Returning to Reims – Cannes 2021 review


Depicting the complex fabric of society is never an easy task. In his latest film Returning to Reims, filmmaker Jean-Gabriel Périot attempts to coalesce over 80 years of history to tell the story of France’s working class, how the personal became the political and various societal ills. No mean feat.

Taking structure from Didier Eribon’s autobiographical novel Returning to Reims, on which it is based, the result is, if not compelling, then gently spellbinding. The pace and energy of the film reaches an emotional peak at the end, with rousing footage of current protests in France, implying the regenerative nature of insurrection. The beauty of this film is to be found in the erudite accompaniment of Eribon’s writing, voiced by Adèle Haenel (Céline Sciamma’s leading lady) with hypnotically compelling results. Plain joy is also to be found in the extensive archival footage, which help to humanise the grander themes of exploitation and injustice that abound.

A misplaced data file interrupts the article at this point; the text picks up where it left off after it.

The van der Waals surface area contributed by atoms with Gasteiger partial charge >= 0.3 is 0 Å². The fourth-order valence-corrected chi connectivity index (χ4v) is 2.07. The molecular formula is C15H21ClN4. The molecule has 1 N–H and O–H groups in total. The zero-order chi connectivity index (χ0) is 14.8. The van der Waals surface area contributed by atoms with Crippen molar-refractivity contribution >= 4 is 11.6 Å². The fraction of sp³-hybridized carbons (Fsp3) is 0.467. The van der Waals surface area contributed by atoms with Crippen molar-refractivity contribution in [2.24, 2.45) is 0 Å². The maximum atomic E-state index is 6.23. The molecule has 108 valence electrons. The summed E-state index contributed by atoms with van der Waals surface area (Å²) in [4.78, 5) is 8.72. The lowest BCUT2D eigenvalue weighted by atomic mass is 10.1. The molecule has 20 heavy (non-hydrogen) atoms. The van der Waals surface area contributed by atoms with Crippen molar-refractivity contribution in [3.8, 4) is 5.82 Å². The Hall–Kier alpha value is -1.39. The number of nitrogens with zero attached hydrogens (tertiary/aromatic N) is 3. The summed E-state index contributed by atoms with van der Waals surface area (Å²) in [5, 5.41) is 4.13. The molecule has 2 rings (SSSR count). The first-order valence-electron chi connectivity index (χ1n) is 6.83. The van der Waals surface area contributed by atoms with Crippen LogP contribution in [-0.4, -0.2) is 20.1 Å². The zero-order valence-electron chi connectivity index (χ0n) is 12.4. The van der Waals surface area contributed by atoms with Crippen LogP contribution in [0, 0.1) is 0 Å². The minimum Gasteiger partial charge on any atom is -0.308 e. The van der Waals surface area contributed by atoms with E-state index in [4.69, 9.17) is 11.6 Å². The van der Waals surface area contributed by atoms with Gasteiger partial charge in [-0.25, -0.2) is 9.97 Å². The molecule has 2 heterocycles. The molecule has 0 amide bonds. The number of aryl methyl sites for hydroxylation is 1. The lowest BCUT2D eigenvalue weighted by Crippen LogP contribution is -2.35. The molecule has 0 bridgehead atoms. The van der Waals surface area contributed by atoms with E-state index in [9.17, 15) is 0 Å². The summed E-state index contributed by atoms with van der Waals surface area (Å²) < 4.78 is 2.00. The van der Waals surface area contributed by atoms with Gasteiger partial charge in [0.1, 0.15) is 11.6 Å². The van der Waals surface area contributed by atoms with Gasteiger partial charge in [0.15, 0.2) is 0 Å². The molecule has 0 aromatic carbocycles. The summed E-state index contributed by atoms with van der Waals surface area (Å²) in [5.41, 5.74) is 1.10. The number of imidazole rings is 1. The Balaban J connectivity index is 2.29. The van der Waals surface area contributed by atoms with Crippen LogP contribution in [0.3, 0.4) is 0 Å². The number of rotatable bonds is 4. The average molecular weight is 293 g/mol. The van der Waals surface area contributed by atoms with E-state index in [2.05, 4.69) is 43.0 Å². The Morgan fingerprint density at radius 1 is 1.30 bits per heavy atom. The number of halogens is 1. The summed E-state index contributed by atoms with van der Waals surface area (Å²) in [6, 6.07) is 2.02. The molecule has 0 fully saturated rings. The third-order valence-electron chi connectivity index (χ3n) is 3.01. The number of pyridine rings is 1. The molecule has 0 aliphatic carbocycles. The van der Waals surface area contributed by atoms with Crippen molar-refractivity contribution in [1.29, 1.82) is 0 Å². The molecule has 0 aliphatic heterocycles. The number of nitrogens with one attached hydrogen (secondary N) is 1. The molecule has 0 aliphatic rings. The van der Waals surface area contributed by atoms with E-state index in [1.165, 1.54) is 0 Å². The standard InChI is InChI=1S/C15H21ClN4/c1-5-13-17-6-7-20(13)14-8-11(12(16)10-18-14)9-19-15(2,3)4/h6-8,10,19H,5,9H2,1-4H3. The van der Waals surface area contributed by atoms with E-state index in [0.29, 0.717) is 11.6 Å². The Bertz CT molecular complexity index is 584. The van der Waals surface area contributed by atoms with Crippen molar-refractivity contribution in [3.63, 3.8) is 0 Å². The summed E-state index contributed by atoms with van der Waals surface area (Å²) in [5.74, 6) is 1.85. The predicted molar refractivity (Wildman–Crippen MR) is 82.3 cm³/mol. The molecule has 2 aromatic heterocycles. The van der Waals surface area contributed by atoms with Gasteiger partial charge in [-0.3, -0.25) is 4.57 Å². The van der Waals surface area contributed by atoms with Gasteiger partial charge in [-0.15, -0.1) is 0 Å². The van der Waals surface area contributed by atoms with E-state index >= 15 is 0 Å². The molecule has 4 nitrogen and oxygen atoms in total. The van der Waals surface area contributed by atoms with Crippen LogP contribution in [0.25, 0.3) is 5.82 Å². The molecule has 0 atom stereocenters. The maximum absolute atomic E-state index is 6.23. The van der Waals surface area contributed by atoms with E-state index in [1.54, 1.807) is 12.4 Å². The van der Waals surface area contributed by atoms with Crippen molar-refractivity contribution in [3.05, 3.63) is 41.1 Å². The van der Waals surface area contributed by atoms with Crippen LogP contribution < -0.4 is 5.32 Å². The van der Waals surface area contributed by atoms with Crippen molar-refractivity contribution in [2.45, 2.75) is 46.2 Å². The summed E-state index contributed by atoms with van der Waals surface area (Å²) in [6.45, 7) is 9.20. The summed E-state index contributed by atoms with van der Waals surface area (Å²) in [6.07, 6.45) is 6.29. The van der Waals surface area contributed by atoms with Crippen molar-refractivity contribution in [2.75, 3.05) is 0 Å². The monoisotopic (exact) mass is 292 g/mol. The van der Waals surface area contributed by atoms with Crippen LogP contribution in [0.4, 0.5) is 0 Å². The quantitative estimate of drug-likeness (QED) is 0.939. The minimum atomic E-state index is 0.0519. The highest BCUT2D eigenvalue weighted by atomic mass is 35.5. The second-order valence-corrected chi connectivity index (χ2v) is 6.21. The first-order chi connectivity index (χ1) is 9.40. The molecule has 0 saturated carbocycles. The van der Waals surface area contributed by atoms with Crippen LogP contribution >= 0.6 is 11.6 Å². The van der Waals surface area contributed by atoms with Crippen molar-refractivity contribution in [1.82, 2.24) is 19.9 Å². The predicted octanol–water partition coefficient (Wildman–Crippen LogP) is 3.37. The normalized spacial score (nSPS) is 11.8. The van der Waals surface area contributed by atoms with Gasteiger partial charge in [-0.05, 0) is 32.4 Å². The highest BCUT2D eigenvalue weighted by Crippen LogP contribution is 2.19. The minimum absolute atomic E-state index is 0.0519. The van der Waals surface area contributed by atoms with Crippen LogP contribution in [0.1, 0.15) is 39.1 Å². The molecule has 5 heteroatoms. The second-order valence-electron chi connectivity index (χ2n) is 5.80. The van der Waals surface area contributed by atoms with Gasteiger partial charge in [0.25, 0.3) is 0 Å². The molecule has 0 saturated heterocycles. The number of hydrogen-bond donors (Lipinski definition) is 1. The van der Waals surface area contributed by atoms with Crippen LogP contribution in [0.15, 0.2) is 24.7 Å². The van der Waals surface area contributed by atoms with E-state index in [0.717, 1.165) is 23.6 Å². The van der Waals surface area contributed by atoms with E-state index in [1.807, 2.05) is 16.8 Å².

The film is split into two ‘moments’ and an epilogue, with the second ‘moment’ deviating somewhat from the rich personal history depicted by Eribon. It recounts the political in-fighting and missteps that led to France’s present political climate, thus aligning itself more with historical documentary than personal narrative and losing some of its charm along the way.

It is in the moments of private beauty that this film flourishes – shots of weary housewives lamenting the death of socialism, and oblivious children wheeling around municipal estates. This is where the inherent poetry lives and it is this that the audience will recall, long after watching.


Lydia Rostant
One room with a view
July 15, 2021